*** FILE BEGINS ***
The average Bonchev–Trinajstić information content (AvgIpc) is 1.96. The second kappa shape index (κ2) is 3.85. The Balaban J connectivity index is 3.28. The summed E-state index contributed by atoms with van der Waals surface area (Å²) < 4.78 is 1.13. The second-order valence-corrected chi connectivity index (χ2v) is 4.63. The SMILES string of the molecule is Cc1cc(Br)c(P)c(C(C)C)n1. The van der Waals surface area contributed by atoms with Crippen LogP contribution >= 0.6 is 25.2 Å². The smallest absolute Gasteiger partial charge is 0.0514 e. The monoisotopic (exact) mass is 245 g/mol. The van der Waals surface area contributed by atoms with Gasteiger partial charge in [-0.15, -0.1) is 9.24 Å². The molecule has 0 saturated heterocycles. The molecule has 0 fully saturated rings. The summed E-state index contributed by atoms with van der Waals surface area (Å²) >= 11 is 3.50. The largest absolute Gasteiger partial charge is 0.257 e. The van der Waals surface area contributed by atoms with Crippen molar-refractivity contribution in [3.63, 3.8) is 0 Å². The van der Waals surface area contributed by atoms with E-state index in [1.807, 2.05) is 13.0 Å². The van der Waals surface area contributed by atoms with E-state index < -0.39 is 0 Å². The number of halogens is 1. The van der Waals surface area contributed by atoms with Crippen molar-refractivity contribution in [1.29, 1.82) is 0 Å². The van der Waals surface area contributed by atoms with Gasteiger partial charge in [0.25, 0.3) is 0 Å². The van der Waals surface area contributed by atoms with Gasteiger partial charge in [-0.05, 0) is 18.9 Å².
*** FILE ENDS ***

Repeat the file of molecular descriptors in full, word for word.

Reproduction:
The average Bonchev–Trinajstić information content (AvgIpc) is 1.96. The second kappa shape index (κ2) is 3.85. The Balaban J connectivity index is 3.28. The summed E-state index contributed by atoms with van der Waals surface area (Å²) < 4.78 is 1.13. The second-order valence-corrected chi connectivity index (χ2v) is 4.63. The SMILES string of the molecule is Cc1cc(Br)c(P)c(C(C)C)n1. The van der Waals surface area contributed by atoms with Crippen LogP contribution >= 0.6 is 25.2 Å². The smallest absolute Gasteiger partial charge is 0.0514 e. The monoisotopic (exact) mass is 245 g/mol. The van der Waals surface area contributed by atoms with Gasteiger partial charge in [-0.15, -0.1) is 9.24 Å². The molecule has 0 saturated heterocycles. The molecule has 0 fully saturated rings. The summed E-state index contributed by atoms with van der Waals surface area (Å²) >= 11 is 3.50. The largest absolute Gasteiger partial charge is 0.257 e. The van der Waals surface area contributed by atoms with Crippen molar-refractivity contribution in [3.63, 3.8) is 0 Å². The van der Waals surface area contributed by atoms with E-state index in [1.807, 2.05) is 13.0 Å². The van der Waals surface area contributed by atoms with E-state index < -0.39 is 0 Å². The number of halogens is 1. The van der Waals surface area contributed by atoms with Crippen molar-refractivity contribution in [1.29, 1.82) is 0 Å². The van der Waals surface area contributed by atoms with Gasteiger partial charge in [0.25, 0.3) is 0 Å². The van der Waals surface area contributed by atoms with Gasteiger partial charge in [-0.05, 0) is 18.9 Å².